Presenting an up-to-date analysis of the current law and pointing the direction for future developments, this collection will be a valuable resource for academics, researchers and policy makers working in this area. Chapter in the book cited above looking at the relations between India and Nepal and the causes of the conflict and their resolution. Conflict Resolution , Nepal , and India.
Foreign Investment and Sustainable Development more. This text addresses a question in contemporary international economies: the design, structure and content of the legal and institutional framework within an increasingly globalized civil society and market economy. It is based on the It is based on the belief that liberalized global markets cannot be expected to provide the public goods required to secure the acquis communautaire for human rights worldwide, let alone to extend those rights to peoples hitherto deprived of their benefits. Scholars from Europe, America, Asia and Australia examine a variety of aspects of relevant state practice.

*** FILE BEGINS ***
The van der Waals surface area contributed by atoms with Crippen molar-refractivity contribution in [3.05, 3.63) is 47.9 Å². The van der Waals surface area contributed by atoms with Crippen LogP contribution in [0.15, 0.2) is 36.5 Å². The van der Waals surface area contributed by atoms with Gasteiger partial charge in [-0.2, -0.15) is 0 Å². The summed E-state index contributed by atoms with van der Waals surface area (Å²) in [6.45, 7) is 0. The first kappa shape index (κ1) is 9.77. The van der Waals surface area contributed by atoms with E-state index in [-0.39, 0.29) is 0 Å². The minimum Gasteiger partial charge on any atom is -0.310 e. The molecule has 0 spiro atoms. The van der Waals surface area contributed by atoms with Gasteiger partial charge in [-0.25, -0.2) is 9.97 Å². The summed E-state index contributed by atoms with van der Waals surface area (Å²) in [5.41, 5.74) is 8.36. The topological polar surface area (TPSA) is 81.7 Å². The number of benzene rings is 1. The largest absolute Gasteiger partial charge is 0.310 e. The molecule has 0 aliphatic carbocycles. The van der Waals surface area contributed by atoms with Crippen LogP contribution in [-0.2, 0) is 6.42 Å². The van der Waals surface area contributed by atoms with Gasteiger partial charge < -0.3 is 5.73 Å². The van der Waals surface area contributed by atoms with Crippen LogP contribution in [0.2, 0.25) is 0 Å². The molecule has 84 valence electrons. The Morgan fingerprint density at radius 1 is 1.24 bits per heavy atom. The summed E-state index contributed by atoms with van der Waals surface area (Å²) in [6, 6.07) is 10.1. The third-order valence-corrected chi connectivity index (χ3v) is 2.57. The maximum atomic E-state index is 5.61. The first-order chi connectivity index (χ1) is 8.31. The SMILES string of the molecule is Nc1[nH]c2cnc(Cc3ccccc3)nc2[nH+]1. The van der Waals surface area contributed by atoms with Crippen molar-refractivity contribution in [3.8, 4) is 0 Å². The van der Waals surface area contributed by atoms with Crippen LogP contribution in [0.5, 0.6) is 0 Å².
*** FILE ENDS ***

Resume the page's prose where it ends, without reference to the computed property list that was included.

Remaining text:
They combine "international social critique" of state practice with ideas for "social engineering", offering critical legal analysis and ideas about policy options for setting standards to induce legal change and development. Sustainable Development and Foreign Direct Investment. Economic activity, Professor Qureshi insists, is a visible manifestation of the human condition. The laws that regulate it and develop its norms must be deeply human. International economic law must be ever-vigilant in its efforts to International economic law must be ever-vigilant in its efforts to represent the economic needs of all strata of humanity.